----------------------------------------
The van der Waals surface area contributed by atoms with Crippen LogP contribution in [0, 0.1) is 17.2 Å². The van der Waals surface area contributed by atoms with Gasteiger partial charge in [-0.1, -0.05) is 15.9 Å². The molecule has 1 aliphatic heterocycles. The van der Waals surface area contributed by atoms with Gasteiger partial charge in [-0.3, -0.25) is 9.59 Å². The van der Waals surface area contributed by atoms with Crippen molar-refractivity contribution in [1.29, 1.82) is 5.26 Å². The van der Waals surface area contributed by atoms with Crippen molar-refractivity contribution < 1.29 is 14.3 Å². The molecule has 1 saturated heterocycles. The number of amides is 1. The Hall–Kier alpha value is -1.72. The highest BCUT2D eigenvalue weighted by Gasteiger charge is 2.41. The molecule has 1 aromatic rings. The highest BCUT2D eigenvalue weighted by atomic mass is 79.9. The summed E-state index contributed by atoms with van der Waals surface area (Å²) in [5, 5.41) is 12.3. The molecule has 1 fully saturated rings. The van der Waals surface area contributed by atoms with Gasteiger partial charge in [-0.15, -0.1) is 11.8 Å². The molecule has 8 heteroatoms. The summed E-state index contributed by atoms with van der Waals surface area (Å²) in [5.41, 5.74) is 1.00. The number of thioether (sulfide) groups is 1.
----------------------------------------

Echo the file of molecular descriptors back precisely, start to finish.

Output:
The van der Waals surface area contributed by atoms with Crippen LogP contribution in [0, 0.1) is 17.2 Å². The van der Waals surface area contributed by atoms with Gasteiger partial charge in [-0.1, -0.05) is 15.9 Å². The molecule has 1 aliphatic heterocycles. The van der Waals surface area contributed by atoms with Gasteiger partial charge in [-0.3, -0.25) is 9.59 Å². The van der Waals surface area contributed by atoms with Crippen molar-refractivity contribution in [1.29, 1.82) is 5.26 Å². The van der Waals surface area contributed by atoms with Crippen molar-refractivity contribution < 1.29 is 14.3 Å². The molecule has 1 saturated heterocycles. The number of amides is 1. The Hall–Kier alpha value is -1.72. The highest BCUT2D eigenvalue weighted by Gasteiger charge is 2.41. The molecule has 1 aromatic rings. The highest BCUT2D eigenvalue weighted by atomic mass is 79.9. The summed E-state index contributed by atoms with van der Waals surface area (Å²) in [5, 5.41) is 12.3. The molecule has 1 fully saturated rings. The van der Waals surface area contributed by atoms with Gasteiger partial charge in [-0.15, -0.1) is 11.8 Å². The molecule has 8 heteroatoms. The summed E-state index contributed by atoms with van der Waals surface area (Å²) in [5.41, 5.74) is 1.00. The number of thioether (sulfide) groups is 1.